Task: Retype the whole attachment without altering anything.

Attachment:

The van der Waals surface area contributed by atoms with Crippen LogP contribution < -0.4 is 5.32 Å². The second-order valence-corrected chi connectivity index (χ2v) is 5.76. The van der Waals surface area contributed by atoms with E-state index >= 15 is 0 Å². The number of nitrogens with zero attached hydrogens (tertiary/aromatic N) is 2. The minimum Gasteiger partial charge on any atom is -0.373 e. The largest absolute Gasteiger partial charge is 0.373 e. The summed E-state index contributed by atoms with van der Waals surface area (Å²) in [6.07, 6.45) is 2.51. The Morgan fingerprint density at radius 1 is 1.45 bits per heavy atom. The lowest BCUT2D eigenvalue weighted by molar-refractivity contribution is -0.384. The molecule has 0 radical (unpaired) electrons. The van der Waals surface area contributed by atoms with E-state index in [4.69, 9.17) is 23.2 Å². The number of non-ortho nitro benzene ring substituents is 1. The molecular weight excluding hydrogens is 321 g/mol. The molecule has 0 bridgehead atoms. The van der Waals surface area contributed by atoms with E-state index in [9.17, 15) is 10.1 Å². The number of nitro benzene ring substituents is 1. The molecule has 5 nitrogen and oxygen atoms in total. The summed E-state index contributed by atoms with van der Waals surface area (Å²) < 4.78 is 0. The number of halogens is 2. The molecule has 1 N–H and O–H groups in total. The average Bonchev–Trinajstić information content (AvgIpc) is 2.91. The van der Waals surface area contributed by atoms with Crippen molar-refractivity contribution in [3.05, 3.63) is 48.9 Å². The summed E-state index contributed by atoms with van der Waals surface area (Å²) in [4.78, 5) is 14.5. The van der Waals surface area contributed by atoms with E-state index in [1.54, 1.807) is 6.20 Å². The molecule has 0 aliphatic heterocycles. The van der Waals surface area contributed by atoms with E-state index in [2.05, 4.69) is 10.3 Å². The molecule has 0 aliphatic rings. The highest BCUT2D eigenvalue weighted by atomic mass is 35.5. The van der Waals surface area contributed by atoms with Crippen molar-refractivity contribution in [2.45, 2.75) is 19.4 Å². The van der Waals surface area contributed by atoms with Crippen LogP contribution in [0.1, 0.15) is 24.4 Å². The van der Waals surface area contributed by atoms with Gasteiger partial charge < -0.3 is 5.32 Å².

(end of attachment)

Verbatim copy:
The van der Waals surface area contributed by atoms with Crippen LogP contribution < -0.4 is 5.32 Å². The second-order valence-corrected chi connectivity index (χ2v) is 5.76. The van der Waals surface area contributed by atoms with E-state index >= 15 is 0 Å². The number of nitrogens with zero attached hydrogens (tertiary/aromatic N) is 2. The minimum Gasteiger partial charge on any atom is -0.373 e. The largest absolute Gasteiger partial charge is 0.373 e. The summed E-state index contributed by atoms with van der Waals surface area (Å²) in [6.07, 6.45) is 2.51. The Morgan fingerprint density at radius 1 is 1.45 bits per heavy atom. The lowest BCUT2D eigenvalue weighted by molar-refractivity contribution is -0.384. The molecule has 0 radical (unpaired) electrons. The van der Waals surface area contributed by atoms with E-state index in [4.69, 9.17) is 23.2 Å². The number of non-ortho nitro benzene ring substituents is 1. The molecular weight excluding hydrogens is 321 g/mol. The molecule has 0 bridgehead atoms. The van der Waals surface area contributed by atoms with E-state index in [9.17, 15) is 10.1 Å². The number of nitro benzene ring substituents is 1. The molecule has 5 nitrogen and oxygen atoms in total. The summed E-state index contributed by atoms with van der Waals surface area (Å²) < 4.78 is 0. The number of halogens is 2. The molecule has 1 N–H and O–H groups in total. The average Bonchev–Trinajstić information content (AvgIpc) is 2.91. The van der Waals surface area contributed by atoms with Crippen molar-refractivity contribution in [3.05, 3.63) is 48.9 Å². The summed E-state index contributed by atoms with van der Waals surface area (Å²) in [4.78, 5) is 14.5. The van der Waals surface area contributed by atoms with E-state index in [1.54, 1.807) is 6.20 Å². The molecule has 0 aliphatic heterocycles. The van der Waals surface area contributed by atoms with E-state index in [2.05, 4.69) is 10.3 Å². The molecule has 0 aliphatic rings. The highest BCUT2D eigenvalue weighted by atomic mass is 35.5. The van der Waals surface area contributed by atoms with Crippen molar-refractivity contribution in [2.45, 2.75) is 19.4 Å². The van der Waals surface area contributed by atoms with Crippen LogP contribution in [0.1, 0.15) is 24.4 Å². The van der Waals surface area contributed by atoms with Gasteiger partial charge < -0.3 is 5.32 Å².